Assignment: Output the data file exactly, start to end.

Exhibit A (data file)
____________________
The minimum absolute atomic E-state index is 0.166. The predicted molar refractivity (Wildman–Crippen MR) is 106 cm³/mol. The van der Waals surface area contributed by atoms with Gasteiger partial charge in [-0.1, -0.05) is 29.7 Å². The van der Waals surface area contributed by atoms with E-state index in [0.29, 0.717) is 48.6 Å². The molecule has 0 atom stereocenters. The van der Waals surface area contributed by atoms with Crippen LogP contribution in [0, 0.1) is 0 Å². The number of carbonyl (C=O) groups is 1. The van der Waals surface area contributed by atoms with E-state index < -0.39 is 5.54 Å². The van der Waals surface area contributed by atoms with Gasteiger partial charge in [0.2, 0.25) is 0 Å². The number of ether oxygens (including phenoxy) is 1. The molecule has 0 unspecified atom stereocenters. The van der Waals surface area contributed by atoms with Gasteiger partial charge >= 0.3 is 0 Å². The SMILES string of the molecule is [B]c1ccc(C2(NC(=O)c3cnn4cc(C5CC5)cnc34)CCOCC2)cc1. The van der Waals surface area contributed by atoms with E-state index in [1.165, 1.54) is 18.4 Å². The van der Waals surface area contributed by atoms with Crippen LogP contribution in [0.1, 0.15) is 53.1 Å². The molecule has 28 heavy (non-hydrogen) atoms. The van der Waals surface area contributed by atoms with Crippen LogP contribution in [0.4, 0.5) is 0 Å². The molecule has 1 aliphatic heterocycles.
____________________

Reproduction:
The minimum absolute atomic E-state index is 0.166. The predicted molar refractivity (Wildman–Crippen MR) is 106 cm³/mol. The van der Waals surface area contributed by atoms with Gasteiger partial charge in [-0.1, -0.05) is 29.7 Å². The van der Waals surface area contributed by atoms with E-state index in [0.29, 0.717) is 48.6 Å². The molecule has 0 atom stereocenters. The van der Waals surface area contributed by atoms with Crippen LogP contribution in [0, 0.1) is 0 Å². The number of carbonyl (C=O) groups is 1. The van der Waals surface area contributed by atoms with E-state index < -0.39 is 5.54 Å². The van der Waals surface area contributed by atoms with Gasteiger partial charge in [0.2, 0.25) is 0 Å². The number of ether oxygens (including phenoxy) is 1. The molecule has 0 unspecified atom stereocenters. The van der Waals surface area contributed by atoms with Gasteiger partial charge >= 0.3 is 0 Å². The SMILES string of the molecule is [B]c1ccc(C2(NC(=O)c3cnn4cc(C5CC5)cnc34)CCOCC2)cc1. The van der Waals surface area contributed by atoms with E-state index in [1.165, 1.54) is 18.4 Å². The van der Waals surface area contributed by atoms with Crippen LogP contribution in [0.1, 0.15) is 53.1 Å². The molecule has 28 heavy (non-hydrogen) atoms. The van der Waals surface area contributed by atoms with Crippen LogP contribution in [0.4, 0.5) is 0 Å². The molecule has 1 aliphatic heterocycles.